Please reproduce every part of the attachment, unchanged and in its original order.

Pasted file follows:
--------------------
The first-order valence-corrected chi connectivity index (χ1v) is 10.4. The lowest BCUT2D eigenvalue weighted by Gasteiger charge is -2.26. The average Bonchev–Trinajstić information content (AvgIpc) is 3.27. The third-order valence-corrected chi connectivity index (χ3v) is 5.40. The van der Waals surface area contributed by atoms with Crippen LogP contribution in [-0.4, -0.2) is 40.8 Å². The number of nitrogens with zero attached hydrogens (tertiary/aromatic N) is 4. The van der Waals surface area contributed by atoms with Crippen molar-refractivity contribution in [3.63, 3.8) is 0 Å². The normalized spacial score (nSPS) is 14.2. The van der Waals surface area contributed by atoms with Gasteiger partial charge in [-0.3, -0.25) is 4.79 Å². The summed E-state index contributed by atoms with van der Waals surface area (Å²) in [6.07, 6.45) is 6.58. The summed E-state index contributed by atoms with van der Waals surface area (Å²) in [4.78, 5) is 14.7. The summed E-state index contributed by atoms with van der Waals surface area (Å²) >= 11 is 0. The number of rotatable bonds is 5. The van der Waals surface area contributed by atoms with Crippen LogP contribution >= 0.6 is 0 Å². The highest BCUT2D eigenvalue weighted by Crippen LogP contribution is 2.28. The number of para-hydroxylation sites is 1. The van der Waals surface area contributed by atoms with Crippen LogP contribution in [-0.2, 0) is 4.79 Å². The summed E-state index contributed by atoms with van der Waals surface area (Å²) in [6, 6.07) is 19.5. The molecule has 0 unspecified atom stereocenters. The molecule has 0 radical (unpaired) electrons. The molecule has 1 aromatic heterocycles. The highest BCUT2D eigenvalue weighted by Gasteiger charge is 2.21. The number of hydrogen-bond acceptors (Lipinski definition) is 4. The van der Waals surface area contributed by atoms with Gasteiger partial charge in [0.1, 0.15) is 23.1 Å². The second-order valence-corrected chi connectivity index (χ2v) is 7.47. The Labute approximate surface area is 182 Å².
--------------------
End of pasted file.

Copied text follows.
The first-order valence-corrected chi connectivity index (χ1v) is 10.4. The lowest BCUT2D eigenvalue weighted by Gasteiger charge is -2.26. The average Bonchev–Trinajstić information content (AvgIpc) is 3.27. The third-order valence-corrected chi connectivity index (χ3v) is 5.40. The van der Waals surface area contributed by atoms with Crippen LogP contribution in [-0.4, -0.2) is 40.8 Å². The number of nitrogens with zero attached hydrogens (tertiary/aromatic N) is 4. The van der Waals surface area contributed by atoms with Crippen molar-refractivity contribution in [3.63, 3.8) is 0 Å². The normalized spacial score (nSPS) is 14.2. The van der Waals surface area contributed by atoms with Gasteiger partial charge in [-0.3, -0.25) is 4.79 Å². The summed E-state index contributed by atoms with van der Waals surface area (Å²) in [6.07, 6.45) is 6.58. The summed E-state index contributed by atoms with van der Waals surface area (Å²) in [4.78, 5) is 14.7. The summed E-state index contributed by atoms with van der Waals surface area (Å²) >= 11 is 0. The number of rotatable bonds is 5. The van der Waals surface area contributed by atoms with Crippen LogP contribution >= 0.6 is 0 Å². The highest BCUT2D eigenvalue weighted by Crippen LogP contribution is 2.28. The number of para-hydroxylation sites is 1. The van der Waals surface area contributed by atoms with Crippen LogP contribution in [-0.2, 0) is 4.79 Å². The summed E-state index contributed by atoms with van der Waals surface area (Å²) in [6, 6.07) is 19.5. The molecule has 0 unspecified atom stereocenters. The molecule has 0 radical (unpaired) electrons. The molecule has 1 aromatic heterocycles. The highest BCUT2D eigenvalue weighted by Gasteiger charge is 2.21. The number of hydrogen-bond acceptors (Lipinski definition) is 4. The van der Waals surface area contributed by atoms with Gasteiger partial charge in [0.1, 0.15) is 23.1 Å². The second-order valence-corrected chi connectivity index (χ2v) is 7.47. The Labute approximate surface area is 182 Å².